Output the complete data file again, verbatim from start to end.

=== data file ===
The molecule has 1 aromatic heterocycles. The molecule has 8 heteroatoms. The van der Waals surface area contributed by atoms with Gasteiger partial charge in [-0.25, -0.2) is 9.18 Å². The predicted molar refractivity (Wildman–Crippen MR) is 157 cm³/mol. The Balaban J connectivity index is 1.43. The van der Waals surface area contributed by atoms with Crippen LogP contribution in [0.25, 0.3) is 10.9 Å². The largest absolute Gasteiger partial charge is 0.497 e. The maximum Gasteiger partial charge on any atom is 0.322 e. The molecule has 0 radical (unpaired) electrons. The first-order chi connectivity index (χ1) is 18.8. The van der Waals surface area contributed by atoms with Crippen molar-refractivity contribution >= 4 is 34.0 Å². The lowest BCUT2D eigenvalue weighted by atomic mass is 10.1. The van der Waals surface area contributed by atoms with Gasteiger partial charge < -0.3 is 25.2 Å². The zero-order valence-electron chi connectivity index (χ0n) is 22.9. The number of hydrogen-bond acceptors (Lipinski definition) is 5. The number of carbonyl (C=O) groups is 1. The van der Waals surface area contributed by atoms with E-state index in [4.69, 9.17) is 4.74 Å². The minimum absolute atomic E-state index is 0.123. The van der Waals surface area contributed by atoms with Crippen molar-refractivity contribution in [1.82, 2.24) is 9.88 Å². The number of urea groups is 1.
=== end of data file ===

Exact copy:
The molecule has 1 aromatic heterocycles. The molecule has 8 heteroatoms. The van der Waals surface area contributed by atoms with Gasteiger partial charge in [-0.25, -0.2) is 9.18 Å². The predicted molar refractivity (Wildman–Crippen MR) is 157 cm³/mol. The Balaban J connectivity index is 1.43. The van der Waals surface area contributed by atoms with Crippen LogP contribution in [0.25, 0.3) is 10.9 Å². The largest absolute Gasteiger partial charge is 0.497 e. The maximum Gasteiger partial charge on any atom is 0.322 e. The molecule has 0 radical (unpaired) electrons. The first-order chi connectivity index (χ1) is 18.8. The van der Waals surface area contributed by atoms with Crippen molar-refractivity contribution >= 4 is 34.0 Å². The lowest BCUT2D eigenvalue weighted by atomic mass is 10.1. The van der Waals surface area contributed by atoms with Gasteiger partial charge < -0.3 is 25.2 Å². The zero-order valence-electron chi connectivity index (χ0n) is 22.9. The number of hydrogen-bond acceptors (Lipinski definition) is 5. The number of carbonyl (C=O) groups is 1. The van der Waals surface area contributed by atoms with E-state index in [4.69, 9.17) is 4.74 Å². The minimum absolute atomic E-state index is 0.123. The van der Waals surface area contributed by atoms with Crippen molar-refractivity contribution in [1.82, 2.24) is 9.88 Å². The number of urea groups is 1.